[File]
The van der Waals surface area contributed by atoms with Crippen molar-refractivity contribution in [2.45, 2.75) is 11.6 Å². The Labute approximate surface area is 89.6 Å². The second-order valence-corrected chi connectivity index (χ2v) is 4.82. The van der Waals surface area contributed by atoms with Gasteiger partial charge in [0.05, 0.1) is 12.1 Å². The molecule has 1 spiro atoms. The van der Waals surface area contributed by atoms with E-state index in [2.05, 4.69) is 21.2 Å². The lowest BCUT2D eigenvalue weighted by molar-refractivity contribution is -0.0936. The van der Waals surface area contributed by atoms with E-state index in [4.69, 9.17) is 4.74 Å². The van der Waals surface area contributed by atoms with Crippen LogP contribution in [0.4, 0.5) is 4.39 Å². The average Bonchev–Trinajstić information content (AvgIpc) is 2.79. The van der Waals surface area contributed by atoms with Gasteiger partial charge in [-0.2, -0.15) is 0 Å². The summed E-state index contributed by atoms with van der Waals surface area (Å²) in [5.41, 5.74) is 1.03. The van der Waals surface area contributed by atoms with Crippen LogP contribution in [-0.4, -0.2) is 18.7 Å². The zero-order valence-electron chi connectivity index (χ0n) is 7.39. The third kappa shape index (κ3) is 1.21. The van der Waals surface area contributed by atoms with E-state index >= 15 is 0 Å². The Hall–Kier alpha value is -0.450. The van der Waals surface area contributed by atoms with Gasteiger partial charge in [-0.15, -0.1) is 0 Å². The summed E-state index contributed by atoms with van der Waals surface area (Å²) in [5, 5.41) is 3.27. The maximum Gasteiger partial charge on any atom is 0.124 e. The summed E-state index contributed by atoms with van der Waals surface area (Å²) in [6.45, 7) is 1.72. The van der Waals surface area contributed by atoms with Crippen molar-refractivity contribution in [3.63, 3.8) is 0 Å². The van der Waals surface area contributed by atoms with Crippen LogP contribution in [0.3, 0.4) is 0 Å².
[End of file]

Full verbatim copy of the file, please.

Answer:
The van der Waals surface area contributed by atoms with Crippen molar-refractivity contribution in [2.45, 2.75) is 11.6 Å². The Labute approximate surface area is 89.6 Å². The second-order valence-corrected chi connectivity index (χ2v) is 4.82. The van der Waals surface area contributed by atoms with Gasteiger partial charge in [0.05, 0.1) is 12.1 Å². The molecule has 1 spiro atoms. The van der Waals surface area contributed by atoms with E-state index in [2.05, 4.69) is 21.2 Å². The lowest BCUT2D eigenvalue weighted by molar-refractivity contribution is -0.0936. The van der Waals surface area contributed by atoms with E-state index in [4.69, 9.17) is 4.74 Å². The van der Waals surface area contributed by atoms with Crippen LogP contribution in [0.4, 0.5) is 4.39 Å². The average Bonchev–Trinajstić information content (AvgIpc) is 2.79. The van der Waals surface area contributed by atoms with Gasteiger partial charge in [-0.2, -0.15) is 0 Å². The summed E-state index contributed by atoms with van der Waals surface area (Å²) in [5.41, 5.74) is 1.03. The van der Waals surface area contributed by atoms with Crippen LogP contribution in [-0.4, -0.2) is 18.7 Å². The zero-order valence-electron chi connectivity index (χ0n) is 7.39. The third kappa shape index (κ3) is 1.21. The van der Waals surface area contributed by atoms with E-state index >= 15 is 0 Å². The Hall–Kier alpha value is -0.450. The van der Waals surface area contributed by atoms with Gasteiger partial charge in [-0.15, -0.1) is 0 Å². The summed E-state index contributed by atoms with van der Waals surface area (Å²) in [5, 5.41) is 3.27. The maximum Gasteiger partial charge on any atom is 0.124 e. The summed E-state index contributed by atoms with van der Waals surface area (Å²) in [6.45, 7) is 1.72. The van der Waals surface area contributed by atoms with Crippen molar-refractivity contribution in [3.63, 3.8) is 0 Å². The van der Waals surface area contributed by atoms with Crippen LogP contribution in [0.3, 0.4) is 0 Å².